Ramadan Mubarak! The most spiritual and exciting time for Muslims all over the world is almost here. At sundown tomorrow, the Muslim holiday RAMADAN will begin and continue for a month. Although Ramadan is best known as a time of fasting, there is actually more to this spiritual month.
I have been following the same Ramadan traditions in my home since my son was 3 years old & Mashallah, I’m so happy that now both my kids (10 & 8 years) jump with excitement when they hear that Ramadan is coming soon!
My Ramadan decorations are all crafted at home and are extremely colorful. Why? Because when the kids were 3 & 1 years old, I made the most colorful “Ramadan Mubarak” banner (I LOVE bright colors), topped it with tons of glitter and hung it every year with happiness and pride for the past 7 years. This year, my kids have turned 10 & 8 Mashallah. I decided that maybe it’s time to ditch the colorful 7 year old banner and make a new elegant “Ramadan” bunting. After getting the perfect Moroccan card stock paper from Amazon, spending hours perfecting the eight pointed star, getting the kids to stick the cut outs perfectly, I was pretty happy with the way this new and improved banner came out! UNTIL Nawwara burst my bubble! She asked me in her sweet voice that just because she is growing up why does that mean we can’t use the colorful banner anymore? Zayan chimes in too asking if they could still hang the colorful banner at the mantle like always and hang this new banner on the mirror in the dining room? They want to see this new banner while breaking the fast and see the colorful one while hanging out in the living room! Frankly I’m shocked and extremely touched that they have developed such an attachment to their first Ramadan banner. I guess this is what building traditions is all about. And the fact that they have inherited their mother’s love for colors! 😉
So, the usual colorful banner went up. But this year, there will be a new countdown calendar instead of the moon cycle banner (scroll down to see). How does my new handmade “Ramadan” banner look?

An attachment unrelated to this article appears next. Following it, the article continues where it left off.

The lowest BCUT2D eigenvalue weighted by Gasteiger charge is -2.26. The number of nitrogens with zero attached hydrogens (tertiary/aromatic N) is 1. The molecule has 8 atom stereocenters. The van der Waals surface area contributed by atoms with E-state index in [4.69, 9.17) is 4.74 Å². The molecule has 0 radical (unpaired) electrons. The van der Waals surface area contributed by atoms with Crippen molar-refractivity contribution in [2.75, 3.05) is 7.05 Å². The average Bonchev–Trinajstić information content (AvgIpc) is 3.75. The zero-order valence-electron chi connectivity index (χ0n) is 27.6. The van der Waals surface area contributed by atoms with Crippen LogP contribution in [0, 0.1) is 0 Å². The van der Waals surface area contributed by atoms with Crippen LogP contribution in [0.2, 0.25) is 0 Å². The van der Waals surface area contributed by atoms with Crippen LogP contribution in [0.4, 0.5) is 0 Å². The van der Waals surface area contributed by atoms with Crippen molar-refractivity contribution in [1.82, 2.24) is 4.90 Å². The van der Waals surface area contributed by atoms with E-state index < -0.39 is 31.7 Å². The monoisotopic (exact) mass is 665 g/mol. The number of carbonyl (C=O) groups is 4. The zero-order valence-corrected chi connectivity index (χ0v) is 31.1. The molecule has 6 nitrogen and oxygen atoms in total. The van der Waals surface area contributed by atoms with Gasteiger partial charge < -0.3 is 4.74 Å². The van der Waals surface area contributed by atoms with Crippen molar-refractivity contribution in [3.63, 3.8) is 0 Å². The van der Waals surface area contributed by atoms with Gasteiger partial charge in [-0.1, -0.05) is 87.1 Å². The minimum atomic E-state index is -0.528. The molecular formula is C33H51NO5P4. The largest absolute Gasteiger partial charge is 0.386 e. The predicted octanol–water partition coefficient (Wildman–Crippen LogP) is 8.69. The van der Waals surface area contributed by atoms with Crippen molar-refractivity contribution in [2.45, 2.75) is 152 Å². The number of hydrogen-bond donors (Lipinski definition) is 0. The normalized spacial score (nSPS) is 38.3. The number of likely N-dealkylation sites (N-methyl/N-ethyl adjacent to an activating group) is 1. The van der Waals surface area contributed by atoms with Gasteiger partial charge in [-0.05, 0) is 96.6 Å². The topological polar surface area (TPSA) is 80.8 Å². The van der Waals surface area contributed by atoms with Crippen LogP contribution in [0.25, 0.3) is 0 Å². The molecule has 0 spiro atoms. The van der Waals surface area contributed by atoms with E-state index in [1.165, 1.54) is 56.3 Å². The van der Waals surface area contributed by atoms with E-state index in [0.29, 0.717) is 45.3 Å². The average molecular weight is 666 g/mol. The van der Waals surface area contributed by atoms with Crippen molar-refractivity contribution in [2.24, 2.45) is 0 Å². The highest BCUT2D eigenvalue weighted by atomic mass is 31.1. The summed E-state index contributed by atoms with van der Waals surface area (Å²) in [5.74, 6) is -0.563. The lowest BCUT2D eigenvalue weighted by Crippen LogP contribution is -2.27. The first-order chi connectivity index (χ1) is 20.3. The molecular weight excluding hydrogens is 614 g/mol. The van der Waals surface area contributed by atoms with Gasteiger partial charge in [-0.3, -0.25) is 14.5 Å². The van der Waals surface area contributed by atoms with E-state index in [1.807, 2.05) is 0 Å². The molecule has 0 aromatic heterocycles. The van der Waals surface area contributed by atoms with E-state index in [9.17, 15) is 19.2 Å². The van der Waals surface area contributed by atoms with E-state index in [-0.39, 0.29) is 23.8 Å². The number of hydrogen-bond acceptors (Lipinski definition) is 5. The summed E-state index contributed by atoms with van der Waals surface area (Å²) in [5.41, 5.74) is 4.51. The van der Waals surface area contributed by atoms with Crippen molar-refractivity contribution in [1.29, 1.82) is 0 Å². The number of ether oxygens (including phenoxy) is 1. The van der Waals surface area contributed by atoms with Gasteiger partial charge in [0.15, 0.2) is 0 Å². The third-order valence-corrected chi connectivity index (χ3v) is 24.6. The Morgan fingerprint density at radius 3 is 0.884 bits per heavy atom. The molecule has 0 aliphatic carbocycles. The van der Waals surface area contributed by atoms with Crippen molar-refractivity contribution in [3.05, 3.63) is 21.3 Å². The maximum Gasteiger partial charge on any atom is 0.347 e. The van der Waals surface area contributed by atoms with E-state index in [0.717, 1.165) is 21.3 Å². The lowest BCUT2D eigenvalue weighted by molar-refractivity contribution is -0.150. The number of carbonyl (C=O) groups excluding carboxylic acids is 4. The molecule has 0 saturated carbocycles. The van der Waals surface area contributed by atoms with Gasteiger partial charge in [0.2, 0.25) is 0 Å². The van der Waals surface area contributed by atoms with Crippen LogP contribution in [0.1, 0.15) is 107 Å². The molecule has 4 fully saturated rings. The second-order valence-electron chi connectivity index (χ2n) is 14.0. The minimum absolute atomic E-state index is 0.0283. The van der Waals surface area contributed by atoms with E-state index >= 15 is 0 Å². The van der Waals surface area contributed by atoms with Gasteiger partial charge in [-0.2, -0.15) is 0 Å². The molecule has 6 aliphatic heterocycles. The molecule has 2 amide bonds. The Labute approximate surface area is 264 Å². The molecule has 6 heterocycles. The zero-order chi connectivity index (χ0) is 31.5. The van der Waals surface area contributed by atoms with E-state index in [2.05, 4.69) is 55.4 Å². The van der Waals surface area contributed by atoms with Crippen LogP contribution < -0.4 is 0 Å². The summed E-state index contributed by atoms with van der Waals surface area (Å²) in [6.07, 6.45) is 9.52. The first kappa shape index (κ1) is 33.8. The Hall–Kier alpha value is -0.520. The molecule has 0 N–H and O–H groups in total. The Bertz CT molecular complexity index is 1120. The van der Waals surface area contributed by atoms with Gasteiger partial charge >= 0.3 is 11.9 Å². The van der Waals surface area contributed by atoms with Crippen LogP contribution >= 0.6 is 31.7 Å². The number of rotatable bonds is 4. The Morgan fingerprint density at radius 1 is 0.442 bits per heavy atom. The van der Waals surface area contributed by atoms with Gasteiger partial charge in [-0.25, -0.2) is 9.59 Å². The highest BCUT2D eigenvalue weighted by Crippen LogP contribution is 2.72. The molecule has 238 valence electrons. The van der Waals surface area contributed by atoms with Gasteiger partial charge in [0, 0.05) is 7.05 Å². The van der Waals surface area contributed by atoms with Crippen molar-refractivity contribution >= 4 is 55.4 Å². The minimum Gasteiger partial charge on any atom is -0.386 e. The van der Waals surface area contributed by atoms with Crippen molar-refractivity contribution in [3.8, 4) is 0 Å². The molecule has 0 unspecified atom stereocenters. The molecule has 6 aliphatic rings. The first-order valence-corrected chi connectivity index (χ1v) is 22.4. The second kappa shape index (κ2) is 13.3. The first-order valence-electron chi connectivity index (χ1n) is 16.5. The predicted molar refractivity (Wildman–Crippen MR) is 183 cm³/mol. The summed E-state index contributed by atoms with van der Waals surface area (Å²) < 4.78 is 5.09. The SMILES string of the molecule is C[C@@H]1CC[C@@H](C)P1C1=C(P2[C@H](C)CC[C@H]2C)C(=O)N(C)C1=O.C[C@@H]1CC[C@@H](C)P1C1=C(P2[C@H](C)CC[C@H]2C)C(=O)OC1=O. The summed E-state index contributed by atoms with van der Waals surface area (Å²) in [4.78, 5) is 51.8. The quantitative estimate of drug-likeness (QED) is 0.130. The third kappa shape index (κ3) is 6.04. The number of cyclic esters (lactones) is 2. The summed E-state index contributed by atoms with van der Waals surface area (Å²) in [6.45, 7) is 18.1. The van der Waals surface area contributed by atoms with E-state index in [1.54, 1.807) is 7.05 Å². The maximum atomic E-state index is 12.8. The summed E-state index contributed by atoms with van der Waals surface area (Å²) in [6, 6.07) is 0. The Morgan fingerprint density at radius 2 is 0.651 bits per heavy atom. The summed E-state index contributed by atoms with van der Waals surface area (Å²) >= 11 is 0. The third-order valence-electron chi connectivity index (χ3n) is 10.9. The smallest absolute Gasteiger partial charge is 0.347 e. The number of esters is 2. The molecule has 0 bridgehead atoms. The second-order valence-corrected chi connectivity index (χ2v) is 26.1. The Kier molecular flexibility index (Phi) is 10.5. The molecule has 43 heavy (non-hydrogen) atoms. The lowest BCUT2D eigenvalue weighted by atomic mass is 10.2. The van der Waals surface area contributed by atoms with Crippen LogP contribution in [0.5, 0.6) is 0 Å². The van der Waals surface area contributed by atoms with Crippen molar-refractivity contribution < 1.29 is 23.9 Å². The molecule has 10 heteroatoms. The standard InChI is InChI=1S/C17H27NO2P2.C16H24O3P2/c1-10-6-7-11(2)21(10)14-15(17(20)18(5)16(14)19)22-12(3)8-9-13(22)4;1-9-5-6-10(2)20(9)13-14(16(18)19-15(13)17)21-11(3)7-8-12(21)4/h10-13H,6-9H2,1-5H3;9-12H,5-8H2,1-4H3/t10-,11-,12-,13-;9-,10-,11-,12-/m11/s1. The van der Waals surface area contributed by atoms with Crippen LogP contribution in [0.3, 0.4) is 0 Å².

With everything shut down due to Covid_19, it’s hard to find treats to put into bags. We are not big on candy in our home and the kids love crafts and coupons more than anything. This year I made these cute triangle boxes out of card stock. A tutorial is up on my Instagram – @whatleenadid.
I filled the boxes with dollar bills, some candy and mostly with these coupons.
I’m sure the kids will love telling their three good deeds and opening up the boxes everyday. You can definitely hang the boxes with twine. I just set them up in a tray. Loving the blue! 😍
Some of our previous Ramadan bags included coloring in a stencil drawing and making moon phases.
Ramadan, the ninth month in the Islamic calendar, is very special to Muslims as a holy period dedicated to fasting, self- purification through reflection, and trying to gain spiritual attainment. It is also the month in which the Holy Quran was revealed to Prophet Muhammad.
Growing up in a Muslim country (Saudi Arabia), Ramadan was special but also taken in stride as a part of a country’s culture and traditions. The daily activities along with timings were changed to accommodate the people fasting in Ramadan. The community building aspect of Ramadan is extremely significant and these wide display of faith signify the holy month and create an environment of festive joy. After moving to the U.S and raising my kids, I used to feel extremely homesick especially in Ramadan. I used to miss everyone getting up together for Suhoor. My Ammi making paratha and chai. My sisters and I rushing to get our favorite spot to pray in our room on our precious prayer mat. Schools and offices starting late and letting off early to allow time for prayers and worship. At Iftaar, we would be exchanging food with neighbors or throwing Iftaar parties with family & friends! The memories! So precious!